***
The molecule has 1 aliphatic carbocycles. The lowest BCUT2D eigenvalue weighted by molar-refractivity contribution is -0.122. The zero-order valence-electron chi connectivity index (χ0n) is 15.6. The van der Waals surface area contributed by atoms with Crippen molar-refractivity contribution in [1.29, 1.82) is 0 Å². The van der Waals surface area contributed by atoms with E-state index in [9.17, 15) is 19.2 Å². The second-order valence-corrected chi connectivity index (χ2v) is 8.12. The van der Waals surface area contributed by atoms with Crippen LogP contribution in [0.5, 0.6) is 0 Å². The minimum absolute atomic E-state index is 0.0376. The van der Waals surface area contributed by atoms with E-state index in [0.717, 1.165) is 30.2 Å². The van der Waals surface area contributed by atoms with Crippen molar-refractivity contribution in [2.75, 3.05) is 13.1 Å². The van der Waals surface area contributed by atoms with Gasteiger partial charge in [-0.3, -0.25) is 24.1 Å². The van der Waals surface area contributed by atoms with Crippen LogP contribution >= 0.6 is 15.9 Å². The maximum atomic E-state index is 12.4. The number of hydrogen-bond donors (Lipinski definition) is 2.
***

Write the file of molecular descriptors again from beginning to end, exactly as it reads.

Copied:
The molecule has 1 aliphatic carbocycles. The lowest BCUT2D eigenvalue weighted by molar-refractivity contribution is -0.122. The zero-order valence-electron chi connectivity index (χ0n) is 15.6. The van der Waals surface area contributed by atoms with Crippen molar-refractivity contribution in [1.29, 1.82) is 0 Å². The van der Waals surface area contributed by atoms with E-state index in [9.17, 15) is 19.2 Å². The second-order valence-corrected chi connectivity index (χ2v) is 8.12. The van der Waals surface area contributed by atoms with Crippen LogP contribution in [0.5, 0.6) is 0 Å². The minimum absolute atomic E-state index is 0.0376. The van der Waals surface area contributed by atoms with E-state index in [0.717, 1.165) is 30.2 Å². The van der Waals surface area contributed by atoms with Crippen molar-refractivity contribution in [2.75, 3.05) is 13.1 Å². The van der Waals surface area contributed by atoms with Gasteiger partial charge in [-0.3, -0.25) is 24.1 Å². The van der Waals surface area contributed by atoms with Crippen LogP contribution >= 0.6 is 15.9 Å². The maximum atomic E-state index is 12.4. The number of hydrogen-bond donors (Lipinski definition) is 2.